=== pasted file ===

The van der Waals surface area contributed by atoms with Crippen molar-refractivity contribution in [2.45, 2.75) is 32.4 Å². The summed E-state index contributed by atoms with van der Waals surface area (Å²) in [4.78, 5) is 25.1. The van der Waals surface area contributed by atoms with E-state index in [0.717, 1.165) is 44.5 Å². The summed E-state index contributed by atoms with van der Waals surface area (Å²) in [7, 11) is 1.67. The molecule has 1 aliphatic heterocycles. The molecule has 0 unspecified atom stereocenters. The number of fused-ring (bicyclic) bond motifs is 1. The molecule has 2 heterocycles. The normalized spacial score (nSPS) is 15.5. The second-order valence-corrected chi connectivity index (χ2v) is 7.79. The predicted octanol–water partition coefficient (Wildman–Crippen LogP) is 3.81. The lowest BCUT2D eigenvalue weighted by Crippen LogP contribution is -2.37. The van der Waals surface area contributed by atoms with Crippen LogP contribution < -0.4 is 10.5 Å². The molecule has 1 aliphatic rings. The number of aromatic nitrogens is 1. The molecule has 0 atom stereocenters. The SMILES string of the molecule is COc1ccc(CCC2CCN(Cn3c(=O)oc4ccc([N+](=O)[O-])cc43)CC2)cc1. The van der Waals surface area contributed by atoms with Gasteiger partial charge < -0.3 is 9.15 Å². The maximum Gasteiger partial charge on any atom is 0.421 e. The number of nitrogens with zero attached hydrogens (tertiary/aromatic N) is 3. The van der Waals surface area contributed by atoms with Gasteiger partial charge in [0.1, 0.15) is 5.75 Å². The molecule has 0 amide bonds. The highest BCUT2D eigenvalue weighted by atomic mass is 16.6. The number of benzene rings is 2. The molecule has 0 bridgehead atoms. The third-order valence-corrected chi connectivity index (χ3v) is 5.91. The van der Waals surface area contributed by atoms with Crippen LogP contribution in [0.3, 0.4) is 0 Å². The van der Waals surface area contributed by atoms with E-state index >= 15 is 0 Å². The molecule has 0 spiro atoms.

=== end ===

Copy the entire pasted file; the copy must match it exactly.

The van der Waals surface area contributed by atoms with Crippen molar-refractivity contribution in [2.45, 2.75) is 32.4 Å². The summed E-state index contributed by atoms with van der Waals surface area (Å²) in [4.78, 5) is 25.1. The van der Waals surface area contributed by atoms with E-state index in [0.717, 1.165) is 44.5 Å². The summed E-state index contributed by atoms with van der Waals surface area (Å²) in [7, 11) is 1.67. The molecule has 1 aliphatic heterocycles. The molecule has 0 unspecified atom stereocenters. The number of fused-ring (bicyclic) bond motifs is 1. The molecule has 2 heterocycles. The normalized spacial score (nSPS) is 15.5. The second-order valence-corrected chi connectivity index (χ2v) is 7.79. The predicted octanol–water partition coefficient (Wildman–Crippen LogP) is 3.81. The lowest BCUT2D eigenvalue weighted by Crippen LogP contribution is -2.37. The van der Waals surface area contributed by atoms with Crippen LogP contribution < -0.4 is 10.5 Å². The molecule has 1 aliphatic rings. The number of aromatic nitrogens is 1. The molecule has 0 atom stereocenters. The SMILES string of the molecule is COc1ccc(CCC2CCN(Cn3c(=O)oc4ccc([N+](=O)[O-])cc43)CC2)cc1. The van der Waals surface area contributed by atoms with Gasteiger partial charge < -0.3 is 9.15 Å². The maximum Gasteiger partial charge on any atom is 0.421 e. The number of nitrogens with zero attached hydrogens (tertiary/aromatic N) is 3. The van der Waals surface area contributed by atoms with Gasteiger partial charge in [0.1, 0.15) is 5.75 Å². The molecule has 0 amide bonds. The highest BCUT2D eigenvalue weighted by atomic mass is 16.6. The number of benzene rings is 2. The molecule has 0 bridgehead atoms. The third-order valence-corrected chi connectivity index (χ3v) is 5.91. The van der Waals surface area contributed by atoms with Crippen LogP contribution in [0.3, 0.4) is 0 Å². The van der Waals surface area contributed by atoms with E-state index >= 15 is 0 Å². The molecule has 0 spiro atoms.